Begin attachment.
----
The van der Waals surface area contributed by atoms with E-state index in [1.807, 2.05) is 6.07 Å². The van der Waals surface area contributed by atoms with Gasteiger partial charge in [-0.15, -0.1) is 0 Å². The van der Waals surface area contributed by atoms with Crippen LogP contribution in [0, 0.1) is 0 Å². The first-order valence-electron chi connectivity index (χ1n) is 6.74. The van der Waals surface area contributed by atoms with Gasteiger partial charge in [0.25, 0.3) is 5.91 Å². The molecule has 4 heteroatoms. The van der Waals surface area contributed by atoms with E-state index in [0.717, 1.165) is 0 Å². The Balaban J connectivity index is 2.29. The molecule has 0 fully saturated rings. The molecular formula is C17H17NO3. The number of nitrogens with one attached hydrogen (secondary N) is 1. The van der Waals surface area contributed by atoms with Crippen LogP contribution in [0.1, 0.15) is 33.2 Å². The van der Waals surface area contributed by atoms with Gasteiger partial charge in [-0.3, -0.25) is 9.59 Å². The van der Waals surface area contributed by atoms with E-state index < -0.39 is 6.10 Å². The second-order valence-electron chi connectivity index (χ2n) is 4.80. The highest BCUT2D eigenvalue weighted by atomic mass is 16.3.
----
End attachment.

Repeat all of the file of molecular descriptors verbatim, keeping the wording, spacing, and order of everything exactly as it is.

The van der Waals surface area contributed by atoms with E-state index in [1.807, 2.05) is 6.07 Å². The van der Waals surface area contributed by atoms with Gasteiger partial charge in [-0.15, -0.1) is 0 Å². The van der Waals surface area contributed by atoms with Crippen LogP contribution in [0, 0.1) is 0 Å². The first-order valence-electron chi connectivity index (χ1n) is 6.74. The van der Waals surface area contributed by atoms with Gasteiger partial charge in [0.25, 0.3) is 5.91 Å². The molecule has 4 heteroatoms. The van der Waals surface area contributed by atoms with E-state index in [0.717, 1.165) is 0 Å². The Balaban J connectivity index is 2.29. The molecule has 0 fully saturated rings. The molecular formula is C17H17NO3. The number of nitrogens with one attached hydrogen (secondary N) is 1. The van der Waals surface area contributed by atoms with Crippen LogP contribution in [0.1, 0.15) is 33.2 Å². The van der Waals surface area contributed by atoms with Gasteiger partial charge in [-0.3, -0.25) is 9.59 Å². The van der Waals surface area contributed by atoms with E-state index < -0.39 is 6.10 Å². The second-order valence-electron chi connectivity index (χ2n) is 4.80. The highest BCUT2D eigenvalue weighted by atomic mass is 16.3.